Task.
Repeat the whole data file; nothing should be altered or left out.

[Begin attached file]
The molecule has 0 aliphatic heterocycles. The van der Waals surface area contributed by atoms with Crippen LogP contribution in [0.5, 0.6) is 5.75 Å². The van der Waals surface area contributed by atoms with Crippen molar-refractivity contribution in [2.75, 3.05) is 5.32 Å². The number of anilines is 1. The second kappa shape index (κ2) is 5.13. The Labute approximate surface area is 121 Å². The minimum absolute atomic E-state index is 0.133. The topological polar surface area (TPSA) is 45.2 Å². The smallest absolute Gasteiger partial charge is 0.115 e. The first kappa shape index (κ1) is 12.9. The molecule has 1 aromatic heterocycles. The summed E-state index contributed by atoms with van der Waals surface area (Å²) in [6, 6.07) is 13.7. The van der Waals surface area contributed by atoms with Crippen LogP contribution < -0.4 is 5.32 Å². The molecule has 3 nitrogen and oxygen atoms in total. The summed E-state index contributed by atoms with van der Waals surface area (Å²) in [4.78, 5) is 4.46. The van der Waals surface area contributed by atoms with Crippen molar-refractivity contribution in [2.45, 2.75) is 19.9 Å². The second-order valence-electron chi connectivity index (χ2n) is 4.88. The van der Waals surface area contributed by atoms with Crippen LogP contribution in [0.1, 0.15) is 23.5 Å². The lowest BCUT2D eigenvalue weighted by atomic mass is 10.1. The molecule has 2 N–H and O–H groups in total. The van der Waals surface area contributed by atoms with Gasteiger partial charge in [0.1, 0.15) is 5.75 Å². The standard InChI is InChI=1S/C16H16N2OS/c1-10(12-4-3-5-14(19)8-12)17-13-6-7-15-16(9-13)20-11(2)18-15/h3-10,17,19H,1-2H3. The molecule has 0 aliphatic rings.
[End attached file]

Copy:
The molecule has 0 aliphatic heterocycles. The van der Waals surface area contributed by atoms with Crippen LogP contribution in [0.5, 0.6) is 5.75 Å². The van der Waals surface area contributed by atoms with Crippen molar-refractivity contribution in [2.75, 3.05) is 5.32 Å². The number of anilines is 1. The second kappa shape index (κ2) is 5.13. The Labute approximate surface area is 121 Å². The minimum absolute atomic E-state index is 0.133. The topological polar surface area (TPSA) is 45.2 Å². The smallest absolute Gasteiger partial charge is 0.115 e. The first kappa shape index (κ1) is 12.9. The molecule has 1 aromatic heterocycles. The summed E-state index contributed by atoms with van der Waals surface area (Å²) in [6, 6.07) is 13.7. The van der Waals surface area contributed by atoms with Crippen LogP contribution < -0.4 is 5.32 Å². The molecule has 3 nitrogen and oxygen atoms in total. The summed E-state index contributed by atoms with van der Waals surface area (Å²) in [4.78, 5) is 4.46. The van der Waals surface area contributed by atoms with Crippen molar-refractivity contribution in [2.45, 2.75) is 19.9 Å². The second-order valence-electron chi connectivity index (χ2n) is 4.88. The van der Waals surface area contributed by atoms with Crippen LogP contribution in [0.1, 0.15) is 23.5 Å². The lowest BCUT2D eigenvalue weighted by atomic mass is 10.1. The molecule has 2 N–H and O–H groups in total. The van der Waals surface area contributed by atoms with Gasteiger partial charge in [0.1, 0.15) is 5.75 Å². The standard InChI is InChI=1S/C16H16N2OS/c1-10(12-4-3-5-14(19)8-12)17-13-6-7-15-16(9-13)20-11(2)18-15/h3-10,17,19H,1-2H3. The molecule has 0 aliphatic rings.